Reuben: Yeah, it seems to have been easier to get older students’ support than first years purely because of access; at the start we sent out a few emails to societies and other campaign groups such as MarxSoc and Living Rent who have all responded quite favourably, and we even worked with SSSn on the report on the situation in halls during COVID. But they’re all older students in more established communities, that are supportive of the campaign but not able to actually take part in the strike due to not being in halls. Getting engagement from fellow first years has been a lot more challenging; in the first stages it was easier as there was a lot of buzz around it, y’know the whole Pollock Prisoner thing or whatever, there was a lot of anger flying around but now its quite hard to keep that momentum up.

And have you got a response from the Uni yet?

Ellis: Well, we sent out the open letter a while ago, and within a few days Peter Mathieson had responded... But we’re pretty sure half of it is copied and pasted from other emails that he’d been sending around at that sort of time.

Reuben: Yeah they fobbed us off basically, it was the same shit they’d sent to other students.

Ellis: They were saying stuff about how reducing rent would mean cutting on other things... and about how they’re spending all this extra money on food parcels, which [laughs] I mean, if you’d seen what these food deliveries look like they’re- y’know, they’re not good. They’ve also claimed that it would mean reducing wellbeing services... like, what wellbeing services? It’s just trying to turn students against each other, claiming that things would have to be cut.

Reuben: Coming from someone on an almost £500k benefit package, who heads a university with an endowment of hundreds of millions of pounds... Edinburgh isn’t exactly financially struggling, is it. They could easily afford a rent cut for the students in halls, they’re just choosing not to. To claim that it would be at the expense of other services is ludicrous, and it’s shocking that they would make such an obviously falsifiable argument.

On a more personal note, how have you found settling into Edinburgh?

Ellis: I don’t know, I’ve been feeling very disconnected from everything. As a first year you spend most of your time y’know in the flat so yeah, I’ve not really been able to get involved in many societies. You try a bit at first, but the zoom fatigue kicks in and you just don’t have the energy to keep up with it I suppose. So even though I’m not doing much, I’m just drained by everything. I’ve managed to do a few things with my course friends, like some socially distanced outdoor performance stuff with other art students, and in my halls we’ve got kind of close and are trying to help eachother out as much as we can, but it’s hard. It’s weird because I'm in a block of flats but we don’t see each other, especially since the stricter rules came in so you can’t properly get to know your neighbours at all so yeah. I guess it’s been quite good to have the organising group chats to find people through that.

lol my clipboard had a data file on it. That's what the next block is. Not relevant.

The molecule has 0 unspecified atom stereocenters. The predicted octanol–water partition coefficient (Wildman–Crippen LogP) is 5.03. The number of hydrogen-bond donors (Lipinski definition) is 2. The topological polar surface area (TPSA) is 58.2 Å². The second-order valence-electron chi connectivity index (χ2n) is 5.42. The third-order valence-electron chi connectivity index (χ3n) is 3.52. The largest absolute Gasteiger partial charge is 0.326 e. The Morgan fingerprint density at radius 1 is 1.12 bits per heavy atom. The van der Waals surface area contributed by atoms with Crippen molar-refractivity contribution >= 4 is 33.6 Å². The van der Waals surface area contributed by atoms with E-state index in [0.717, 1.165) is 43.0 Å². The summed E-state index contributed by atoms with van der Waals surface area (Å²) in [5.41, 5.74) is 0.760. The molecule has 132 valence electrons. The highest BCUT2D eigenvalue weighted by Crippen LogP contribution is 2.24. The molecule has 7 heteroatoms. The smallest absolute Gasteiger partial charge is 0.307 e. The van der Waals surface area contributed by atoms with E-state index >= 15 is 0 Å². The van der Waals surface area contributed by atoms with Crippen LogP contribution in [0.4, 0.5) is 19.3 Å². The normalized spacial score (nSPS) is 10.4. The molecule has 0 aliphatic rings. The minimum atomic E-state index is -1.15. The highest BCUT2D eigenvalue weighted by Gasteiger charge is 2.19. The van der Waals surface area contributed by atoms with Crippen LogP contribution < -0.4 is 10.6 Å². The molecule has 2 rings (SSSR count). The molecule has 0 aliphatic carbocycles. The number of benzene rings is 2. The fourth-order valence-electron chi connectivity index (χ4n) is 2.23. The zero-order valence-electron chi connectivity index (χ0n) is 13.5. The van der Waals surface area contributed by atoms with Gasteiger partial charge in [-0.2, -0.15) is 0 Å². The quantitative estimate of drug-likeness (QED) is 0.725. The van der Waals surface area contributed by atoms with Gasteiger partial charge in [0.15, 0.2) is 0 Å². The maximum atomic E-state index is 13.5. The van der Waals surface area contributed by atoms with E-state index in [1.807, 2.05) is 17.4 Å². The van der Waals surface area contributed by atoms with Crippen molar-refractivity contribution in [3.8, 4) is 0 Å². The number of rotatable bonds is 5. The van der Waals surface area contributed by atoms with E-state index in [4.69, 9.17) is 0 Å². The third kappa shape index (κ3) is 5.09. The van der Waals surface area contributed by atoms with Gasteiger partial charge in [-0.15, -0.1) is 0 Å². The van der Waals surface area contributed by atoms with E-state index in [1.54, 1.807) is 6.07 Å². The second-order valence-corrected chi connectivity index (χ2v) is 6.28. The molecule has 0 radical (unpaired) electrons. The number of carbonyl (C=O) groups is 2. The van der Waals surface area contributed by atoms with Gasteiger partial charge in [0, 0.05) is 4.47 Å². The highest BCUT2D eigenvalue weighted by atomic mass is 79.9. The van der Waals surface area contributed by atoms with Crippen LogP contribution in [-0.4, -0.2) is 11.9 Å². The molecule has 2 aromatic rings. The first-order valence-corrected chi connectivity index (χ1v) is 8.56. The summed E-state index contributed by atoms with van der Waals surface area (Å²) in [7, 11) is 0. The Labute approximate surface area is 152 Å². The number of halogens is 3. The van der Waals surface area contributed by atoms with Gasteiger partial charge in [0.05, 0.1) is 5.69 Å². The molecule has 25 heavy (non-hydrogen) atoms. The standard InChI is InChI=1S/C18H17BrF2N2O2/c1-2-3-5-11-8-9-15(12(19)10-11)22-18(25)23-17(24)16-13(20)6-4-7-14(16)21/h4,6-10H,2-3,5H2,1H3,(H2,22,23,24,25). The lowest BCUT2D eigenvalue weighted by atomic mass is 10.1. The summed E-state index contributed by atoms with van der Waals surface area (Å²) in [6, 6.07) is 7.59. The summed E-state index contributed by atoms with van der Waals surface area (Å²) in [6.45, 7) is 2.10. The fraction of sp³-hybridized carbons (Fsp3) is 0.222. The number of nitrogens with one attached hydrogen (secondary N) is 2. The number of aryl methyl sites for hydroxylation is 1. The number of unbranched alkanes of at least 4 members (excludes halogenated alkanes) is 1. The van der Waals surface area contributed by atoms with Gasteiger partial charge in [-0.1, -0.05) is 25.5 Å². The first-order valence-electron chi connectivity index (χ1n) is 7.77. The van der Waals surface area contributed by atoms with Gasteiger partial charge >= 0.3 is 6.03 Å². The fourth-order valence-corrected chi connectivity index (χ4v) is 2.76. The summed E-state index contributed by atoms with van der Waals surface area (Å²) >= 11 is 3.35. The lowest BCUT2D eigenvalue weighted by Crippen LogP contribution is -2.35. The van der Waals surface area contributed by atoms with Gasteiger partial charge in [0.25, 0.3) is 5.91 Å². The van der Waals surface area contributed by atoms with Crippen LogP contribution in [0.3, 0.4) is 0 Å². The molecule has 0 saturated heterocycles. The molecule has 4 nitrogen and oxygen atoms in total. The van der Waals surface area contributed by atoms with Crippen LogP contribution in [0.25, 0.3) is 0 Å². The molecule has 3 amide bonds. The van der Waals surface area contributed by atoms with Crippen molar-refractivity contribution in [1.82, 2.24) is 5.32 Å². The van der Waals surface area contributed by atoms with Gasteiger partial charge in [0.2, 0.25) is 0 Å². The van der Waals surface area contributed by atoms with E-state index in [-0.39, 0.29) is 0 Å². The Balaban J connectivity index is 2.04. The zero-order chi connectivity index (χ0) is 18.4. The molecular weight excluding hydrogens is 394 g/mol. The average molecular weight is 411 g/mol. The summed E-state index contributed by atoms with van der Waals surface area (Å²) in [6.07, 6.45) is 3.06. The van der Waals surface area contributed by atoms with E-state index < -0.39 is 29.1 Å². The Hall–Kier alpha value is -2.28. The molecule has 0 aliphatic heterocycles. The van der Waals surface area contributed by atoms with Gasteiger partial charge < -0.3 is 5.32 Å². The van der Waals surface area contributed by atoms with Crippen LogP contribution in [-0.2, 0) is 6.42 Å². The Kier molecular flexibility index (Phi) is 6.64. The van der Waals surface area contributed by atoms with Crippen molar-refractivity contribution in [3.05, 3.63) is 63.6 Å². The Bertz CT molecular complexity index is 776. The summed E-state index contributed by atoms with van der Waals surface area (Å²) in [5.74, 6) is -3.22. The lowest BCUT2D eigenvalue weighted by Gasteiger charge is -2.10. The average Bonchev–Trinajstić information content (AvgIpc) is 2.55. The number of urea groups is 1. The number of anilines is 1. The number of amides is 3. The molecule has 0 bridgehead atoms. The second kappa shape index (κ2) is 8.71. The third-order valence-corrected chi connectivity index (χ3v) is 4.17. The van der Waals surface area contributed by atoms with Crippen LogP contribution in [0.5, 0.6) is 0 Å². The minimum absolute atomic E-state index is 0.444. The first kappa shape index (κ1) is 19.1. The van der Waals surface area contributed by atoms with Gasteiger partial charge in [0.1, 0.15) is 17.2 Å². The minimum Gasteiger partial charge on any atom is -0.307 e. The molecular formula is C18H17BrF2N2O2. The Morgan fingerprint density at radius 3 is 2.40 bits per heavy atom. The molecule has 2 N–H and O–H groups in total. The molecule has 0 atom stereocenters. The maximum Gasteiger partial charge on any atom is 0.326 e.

Would you say that’s been the main way you’ve been able to find a community here?

Reuben: Oh, definitely. The rent strike organising is honestly the avenue through which I’m socialising the most; because everythings online you can’t really participate in a society via zoom, like I know that people are putting a lot of effort into it but it just isn’t the same for first years with no like existing reference points within the Uni. So this campaign has been really good in that respect as well.

And what is your overall impression of UoE?

Ellis: I mean all the warning signs were there, weren’t they? Edinburgh feels like one of those Russell group places where they've got such a prestigious name that they don't need to put the effort into making sure their students are happy. People did try to warn me, but it’s only now that I've come here and experienced, you realise that it's just run by a bunch of rich assholes, really.

And lastly, what’s the future of your campaign looking like?

Ellis: Well, we see the rent strike as a jumping off point to demand immediate relief for the most pressing issues, but after that we’ve been in discussions with some other groups to look at morphing into a student tenants union, something more long term to continue supporting students... but our current demands are definitely the priority for now because they’re what will improve the conditions for first years the most.

Reuben: And of course we’ll be declaring an Edinburgh Soviet Republic.

Ellis: [laughs] Oh yeah, we’re gonna turn George Square into an Autonomous Zone.

All images taken from @rentjusticeedi on Instagram. Find out more about Rent Justice Edinburgh here, and sign up to their mailing list for further updates on the campaign.